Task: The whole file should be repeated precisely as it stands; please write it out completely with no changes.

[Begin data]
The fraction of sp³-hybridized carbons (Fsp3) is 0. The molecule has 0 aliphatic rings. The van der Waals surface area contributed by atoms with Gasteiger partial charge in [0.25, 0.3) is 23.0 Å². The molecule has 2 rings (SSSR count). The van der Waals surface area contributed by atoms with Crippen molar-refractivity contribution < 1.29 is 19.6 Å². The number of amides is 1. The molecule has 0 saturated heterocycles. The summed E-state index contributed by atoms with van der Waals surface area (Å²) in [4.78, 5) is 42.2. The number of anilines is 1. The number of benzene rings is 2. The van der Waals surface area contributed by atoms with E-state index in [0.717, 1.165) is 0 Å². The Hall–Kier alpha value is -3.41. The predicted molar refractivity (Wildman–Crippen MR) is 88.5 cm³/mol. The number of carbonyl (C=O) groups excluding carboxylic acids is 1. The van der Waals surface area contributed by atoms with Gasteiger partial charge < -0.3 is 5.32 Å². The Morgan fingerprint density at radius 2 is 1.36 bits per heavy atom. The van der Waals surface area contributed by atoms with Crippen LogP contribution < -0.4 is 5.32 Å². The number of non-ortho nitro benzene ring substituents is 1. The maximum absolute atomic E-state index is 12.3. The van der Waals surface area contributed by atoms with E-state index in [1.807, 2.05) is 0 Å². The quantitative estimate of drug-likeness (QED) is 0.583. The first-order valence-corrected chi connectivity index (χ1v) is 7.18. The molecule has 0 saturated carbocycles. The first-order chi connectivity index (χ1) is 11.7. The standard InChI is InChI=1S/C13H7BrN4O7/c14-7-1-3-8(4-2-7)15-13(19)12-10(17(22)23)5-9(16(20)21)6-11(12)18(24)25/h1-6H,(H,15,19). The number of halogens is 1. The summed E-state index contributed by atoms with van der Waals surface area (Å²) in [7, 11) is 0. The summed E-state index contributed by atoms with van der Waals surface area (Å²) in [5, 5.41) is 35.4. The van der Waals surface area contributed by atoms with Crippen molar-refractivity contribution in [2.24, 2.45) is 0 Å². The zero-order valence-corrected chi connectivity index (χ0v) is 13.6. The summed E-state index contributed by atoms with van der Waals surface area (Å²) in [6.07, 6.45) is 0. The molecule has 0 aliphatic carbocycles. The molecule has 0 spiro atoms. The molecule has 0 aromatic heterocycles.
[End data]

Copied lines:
The fraction of sp³-hybridized carbons (Fsp3) is 0. The molecule has 0 aliphatic rings. The van der Waals surface area contributed by atoms with Gasteiger partial charge in [0.25, 0.3) is 23.0 Å². The molecule has 2 rings (SSSR count). The van der Waals surface area contributed by atoms with Crippen molar-refractivity contribution < 1.29 is 19.6 Å². The number of amides is 1. The molecule has 0 saturated heterocycles. The summed E-state index contributed by atoms with van der Waals surface area (Å²) in [4.78, 5) is 42.2. The number of anilines is 1. The number of benzene rings is 2. The van der Waals surface area contributed by atoms with E-state index in [0.717, 1.165) is 0 Å². The Hall–Kier alpha value is -3.41. The predicted molar refractivity (Wildman–Crippen MR) is 88.5 cm³/mol. The number of carbonyl (C=O) groups excluding carboxylic acids is 1. The van der Waals surface area contributed by atoms with Gasteiger partial charge < -0.3 is 5.32 Å². The Morgan fingerprint density at radius 2 is 1.36 bits per heavy atom. The van der Waals surface area contributed by atoms with Crippen LogP contribution < -0.4 is 5.32 Å². The number of non-ortho nitro benzene ring substituents is 1. The maximum absolute atomic E-state index is 12.3. The van der Waals surface area contributed by atoms with E-state index in [1.807, 2.05) is 0 Å². The quantitative estimate of drug-likeness (QED) is 0.583. The first-order valence-corrected chi connectivity index (χ1v) is 7.18. The molecule has 0 saturated carbocycles. The first-order chi connectivity index (χ1) is 11.7. The standard InChI is InChI=1S/C13H7BrN4O7/c14-7-1-3-8(4-2-7)15-13(19)12-10(17(22)23)5-9(16(20)21)6-11(12)18(24)25/h1-6H,(H,15,19). The number of halogens is 1. The summed E-state index contributed by atoms with van der Waals surface area (Å²) in [7, 11) is 0. The summed E-state index contributed by atoms with van der Waals surface area (Å²) in [5, 5.41) is 35.4. The van der Waals surface area contributed by atoms with Crippen molar-refractivity contribution in [2.24, 2.45) is 0 Å². The zero-order valence-corrected chi connectivity index (χ0v) is 13.6. The summed E-state index contributed by atoms with van der Waals surface area (Å²) in [6.07, 6.45) is 0. The molecule has 0 aliphatic carbocycles. The molecule has 0 spiro atoms. The molecule has 0 aromatic heterocycles.